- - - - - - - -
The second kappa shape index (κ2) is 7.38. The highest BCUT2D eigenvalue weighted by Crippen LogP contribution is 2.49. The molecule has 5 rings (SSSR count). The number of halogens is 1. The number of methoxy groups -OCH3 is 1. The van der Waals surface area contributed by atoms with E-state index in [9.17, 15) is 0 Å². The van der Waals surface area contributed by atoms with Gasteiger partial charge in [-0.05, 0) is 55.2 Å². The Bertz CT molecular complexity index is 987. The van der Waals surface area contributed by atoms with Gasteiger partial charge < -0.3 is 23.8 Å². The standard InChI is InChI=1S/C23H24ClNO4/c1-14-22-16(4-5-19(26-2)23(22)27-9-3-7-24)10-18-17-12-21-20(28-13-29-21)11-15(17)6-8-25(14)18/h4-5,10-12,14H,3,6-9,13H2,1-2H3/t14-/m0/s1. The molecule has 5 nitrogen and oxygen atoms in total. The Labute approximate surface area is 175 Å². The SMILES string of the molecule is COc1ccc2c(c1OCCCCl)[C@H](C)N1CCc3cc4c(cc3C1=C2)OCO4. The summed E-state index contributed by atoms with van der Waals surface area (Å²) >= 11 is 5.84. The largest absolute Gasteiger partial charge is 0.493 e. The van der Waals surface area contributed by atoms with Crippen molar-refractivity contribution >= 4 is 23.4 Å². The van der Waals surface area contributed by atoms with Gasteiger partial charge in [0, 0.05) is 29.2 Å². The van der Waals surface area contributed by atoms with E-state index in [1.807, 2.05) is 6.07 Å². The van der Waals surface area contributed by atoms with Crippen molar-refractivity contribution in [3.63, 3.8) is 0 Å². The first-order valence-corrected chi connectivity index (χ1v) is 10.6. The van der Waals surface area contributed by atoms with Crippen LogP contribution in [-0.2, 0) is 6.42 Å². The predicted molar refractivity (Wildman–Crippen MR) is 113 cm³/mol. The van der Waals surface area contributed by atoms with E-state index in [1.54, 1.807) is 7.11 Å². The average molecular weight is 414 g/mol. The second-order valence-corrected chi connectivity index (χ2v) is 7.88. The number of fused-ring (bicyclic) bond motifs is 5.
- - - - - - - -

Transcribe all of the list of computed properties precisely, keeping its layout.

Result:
The second kappa shape index (κ2) is 7.38. The highest BCUT2D eigenvalue weighted by Crippen LogP contribution is 2.49. The molecule has 5 rings (SSSR count). The number of halogens is 1. The number of methoxy groups -OCH3 is 1. The van der Waals surface area contributed by atoms with E-state index in [9.17, 15) is 0 Å². The van der Waals surface area contributed by atoms with Gasteiger partial charge in [-0.05, 0) is 55.2 Å². The Bertz CT molecular complexity index is 987. The van der Waals surface area contributed by atoms with Gasteiger partial charge < -0.3 is 23.8 Å². The standard InChI is InChI=1S/C23H24ClNO4/c1-14-22-16(4-5-19(26-2)23(22)27-9-3-7-24)10-18-17-12-21-20(28-13-29-21)11-15(17)6-8-25(14)18/h4-5,10-12,14H,3,6-9,13H2,1-2H3/t14-/m0/s1. The molecule has 5 nitrogen and oxygen atoms in total. The Labute approximate surface area is 175 Å². The SMILES string of the molecule is COc1ccc2c(c1OCCCCl)[C@H](C)N1CCc3cc4c(cc3C1=C2)OCO4. The summed E-state index contributed by atoms with van der Waals surface area (Å²) >= 11 is 5.84. The largest absolute Gasteiger partial charge is 0.493 e. The van der Waals surface area contributed by atoms with Crippen molar-refractivity contribution >= 4 is 23.4 Å². The van der Waals surface area contributed by atoms with Gasteiger partial charge in [0, 0.05) is 29.2 Å². The van der Waals surface area contributed by atoms with E-state index in [1.807, 2.05) is 6.07 Å². The van der Waals surface area contributed by atoms with Crippen molar-refractivity contribution in [3.63, 3.8) is 0 Å². The first-order valence-corrected chi connectivity index (χ1v) is 10.6. The van der Waals surface area contributed by atoms with Crippen LogP contribution in [-0.2, 0) is 6.42 Å². The predicted molar refractivity (Wildman–Crippen MR) is 113 cm³/mol. The van der Waals surface area contributed by atoms with E-state index in [1.54, 1.807) is 7.11 Å². The average molecular weight is 414 g/mol. The second-order valence-corrected chi connectivity index (χ2v) is 7.88. The number of fused-ring (bicyclic) bond motifs is 5.